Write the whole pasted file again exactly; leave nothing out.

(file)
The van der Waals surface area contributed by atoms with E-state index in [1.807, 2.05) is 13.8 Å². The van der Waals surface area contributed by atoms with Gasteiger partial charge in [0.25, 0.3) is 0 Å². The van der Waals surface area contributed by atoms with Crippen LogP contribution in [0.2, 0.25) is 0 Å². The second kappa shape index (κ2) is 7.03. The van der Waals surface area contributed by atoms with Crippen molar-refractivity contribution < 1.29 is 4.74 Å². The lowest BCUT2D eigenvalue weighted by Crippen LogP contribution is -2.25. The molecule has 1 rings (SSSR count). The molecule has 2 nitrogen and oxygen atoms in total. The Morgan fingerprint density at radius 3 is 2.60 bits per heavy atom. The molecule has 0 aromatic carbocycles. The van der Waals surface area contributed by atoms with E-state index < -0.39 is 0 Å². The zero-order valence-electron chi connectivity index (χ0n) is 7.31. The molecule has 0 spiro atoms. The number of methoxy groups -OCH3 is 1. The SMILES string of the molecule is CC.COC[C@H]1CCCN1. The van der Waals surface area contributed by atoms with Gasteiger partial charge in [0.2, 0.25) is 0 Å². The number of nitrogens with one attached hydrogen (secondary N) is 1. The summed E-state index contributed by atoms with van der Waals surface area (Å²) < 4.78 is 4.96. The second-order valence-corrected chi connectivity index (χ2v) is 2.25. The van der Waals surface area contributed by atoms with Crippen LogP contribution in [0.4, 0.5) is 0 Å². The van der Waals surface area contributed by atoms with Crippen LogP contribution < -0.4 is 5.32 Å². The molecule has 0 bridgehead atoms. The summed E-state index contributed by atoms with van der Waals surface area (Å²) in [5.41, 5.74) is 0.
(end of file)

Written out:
The van der Waals surface area contributed by atoms with E-state index in [1.807, 2.05) is 13.8 Å². The van der Waals surface area contributed by atoms with Gasteiger partial charge in [0.25, 0.3) is 0 Å². The van der Waals surface area contributed by atoms with Crippen LogP contribution in [0.2, 0.25) is 0 Å². The second kappa shape index (κ2) is 7.03. The van der Waals surface area contributed by atoms with Crippen molar-refractivity contribution < 1.29 is 4.74 Å². The lowest BCUT2D eigenvalue weighted by Crippen LogP contribution is -2.25. The molecule has 1 rings (SSSR count). The molecule has 2 nitrogen and oxygen atoms in total. The Morgan fingerprint density at radius 3 is 2.60 bits per heavy atom. The molecule has 0 aromatic carbocycles. The van der Waals surface area contributed by atoms with E-state index < -0.39 is 0 Å². The zero-order valence-electron chi connectivity index (χ0n) is 7.31. The molecule has 0 spiro atoms. The number of methoxy groups -OCH3 is 1. The SMILES string of the molecule is CC.COC[C@H]1CCCN1. The van der Waals surface area contributed by atoms with Gasteiger partial charge in [0.2, 0.25) is 0 Å². The number of nitrogens with one attached hydrogen (secondary N) is 1. The summed E-state index contributed by atoms with van der Waals surface area (Å²) < 4.78 is 4.96. The second-order valence-corrected chi connectivity index (χ2v) is 2.25. The van der Waals surface area contributed by atoms with Crippen LogP contribution in [0.4, 0.5) is 0 Å². The van der Waals surface area contributed by atoms with Crippen LogP contribution < -0.4 is 5.32 Å². The molecule has 0 bridgehead atoms. The summed E-state index contributed by atoms with van der Waals surface area (Å²) in [5.41, 5.74) is 0.